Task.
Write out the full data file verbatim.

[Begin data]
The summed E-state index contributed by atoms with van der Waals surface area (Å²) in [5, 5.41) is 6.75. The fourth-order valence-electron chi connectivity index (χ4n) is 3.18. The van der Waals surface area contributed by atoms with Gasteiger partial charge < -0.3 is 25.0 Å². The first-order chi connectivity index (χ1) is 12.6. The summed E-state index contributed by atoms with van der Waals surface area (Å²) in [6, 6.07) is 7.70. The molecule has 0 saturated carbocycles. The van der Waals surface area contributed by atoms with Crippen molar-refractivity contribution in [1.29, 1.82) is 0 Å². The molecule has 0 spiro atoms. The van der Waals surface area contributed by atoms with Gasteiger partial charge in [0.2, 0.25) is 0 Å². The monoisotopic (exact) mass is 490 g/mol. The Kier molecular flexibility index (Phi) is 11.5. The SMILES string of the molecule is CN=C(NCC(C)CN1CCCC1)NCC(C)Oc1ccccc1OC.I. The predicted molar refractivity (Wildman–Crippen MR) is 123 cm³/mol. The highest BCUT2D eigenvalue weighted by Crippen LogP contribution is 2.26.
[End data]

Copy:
The summed E-state index contributed by atoms with van der Waals surface area (Å²) in [5, 5.41) is 6.75. The fourth-order valence-electron chi connectivity index (χ4n) is 3.18. The van der Waals surface area contributed by atoms with Gasteiger partial charge < -0.3 is 25.0 Å². The first-order chi connectivity index (χ1) is 12.6. The summed E-state index contributed by atoms with van der Waals surface area (Å²) in [6, 6.07) is 7.70. The molecule has 0 saturated carbocycles. The van der Waals surface area contributed by atoms with Crippen molar-refractivity contribution in [1.29, 1.82) is 0 Å². The molecule has 0 spiro atoms. The van der Waals surface area contributed by atoms with Gasteiger partial charge in [0.2, 0.25) is 0 Å². The monoisotopic (exact) mass is 490 g/mol. The Kier molecular flexibility index (Phi) is 11.5. The SMILES string of the molecule is CN=C(NCC(C)CN1CCCC1)NCC(C)Oc1ccccc1OC.I. The predicted molar refractivity (Wildman–Crippen MR) is 123 cm³/mol. The highest BCUT2D eigenvalue weighted by Crippen LogP contribution is 2.26.